Gwent, the card game made famous by being a diversion in The Witcher 3 was spun out into its own thing. A successful card game in its own right, Gwent was released on PC and later, consoles, as a standalone game. Now, just a year after its console launch, CD Projekt RED is pulling the plug on that version of the game.
With the game now out on mobiles, and the PC version proving to be most popular, the team has decided that it doesn’t have the resources to support the console versions.
“When we launched the console versions of GWENT back in 2017, our intention was to provide console players with the same level of support as their PC counterparts. However, having just launched GWENT on iOS, and with the Android version coming, the number of supported platforms would significantly increase. Looking to the future, we do not believe we can support a growing number of different versions of GWENT while improving feature parity between them.”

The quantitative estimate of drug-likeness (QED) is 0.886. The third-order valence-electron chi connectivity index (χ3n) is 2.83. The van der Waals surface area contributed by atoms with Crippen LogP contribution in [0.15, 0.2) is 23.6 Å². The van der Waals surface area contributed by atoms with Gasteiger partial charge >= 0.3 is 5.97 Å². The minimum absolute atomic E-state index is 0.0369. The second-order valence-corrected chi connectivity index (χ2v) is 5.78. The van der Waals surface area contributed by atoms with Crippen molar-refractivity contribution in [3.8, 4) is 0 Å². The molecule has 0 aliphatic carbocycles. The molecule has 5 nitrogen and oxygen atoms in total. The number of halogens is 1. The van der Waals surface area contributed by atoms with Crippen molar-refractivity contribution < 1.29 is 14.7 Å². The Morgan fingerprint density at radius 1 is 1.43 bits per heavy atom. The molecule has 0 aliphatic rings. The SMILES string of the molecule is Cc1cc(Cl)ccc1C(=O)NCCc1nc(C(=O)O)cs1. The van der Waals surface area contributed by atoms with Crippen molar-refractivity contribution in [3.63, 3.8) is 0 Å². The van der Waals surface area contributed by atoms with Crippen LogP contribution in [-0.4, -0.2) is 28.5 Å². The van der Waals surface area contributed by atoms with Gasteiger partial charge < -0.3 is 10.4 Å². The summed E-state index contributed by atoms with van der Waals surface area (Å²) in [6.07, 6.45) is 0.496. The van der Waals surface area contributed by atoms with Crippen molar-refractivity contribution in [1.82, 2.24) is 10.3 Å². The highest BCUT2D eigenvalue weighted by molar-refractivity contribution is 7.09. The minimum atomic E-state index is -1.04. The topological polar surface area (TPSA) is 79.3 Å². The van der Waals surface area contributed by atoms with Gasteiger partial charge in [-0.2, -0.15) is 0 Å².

Real-money purchases on the console versions have already been disabled, and on December 9, a patch will hit those versions that’ll “freeze GWENT in its current state.” Matchmaking will cease working, and no future Gwent content will hit consoles. In six months, the console versions will be shut down entirely.
It’s not all doom and gloom though. Until shutdown, console Gwent players will be able to transfer their accounts to either the mobile (You have phones, don’t you?) or PC versions of the game. There is a caveat though in that there’s no support for account merging, which means if you have multiple accounts across platforms with different levels of progress, you may be in a spot of bother.
- As for what’ll be transferred?
- All collected ornaments
- Meteorite Powder — Only applies to Xbox One players*
- All other currencies
- Deck lists
- Account level
- Current Rank
- Thronebreaker rewards
They came, they saw, they Gwent. Truth is, if they have to shut down any version, the consoles versions make most sense. Phones and PCs are a more natural fit for card games thanks to mouse controls and touch inputs.
Last Updated: December 5, 2019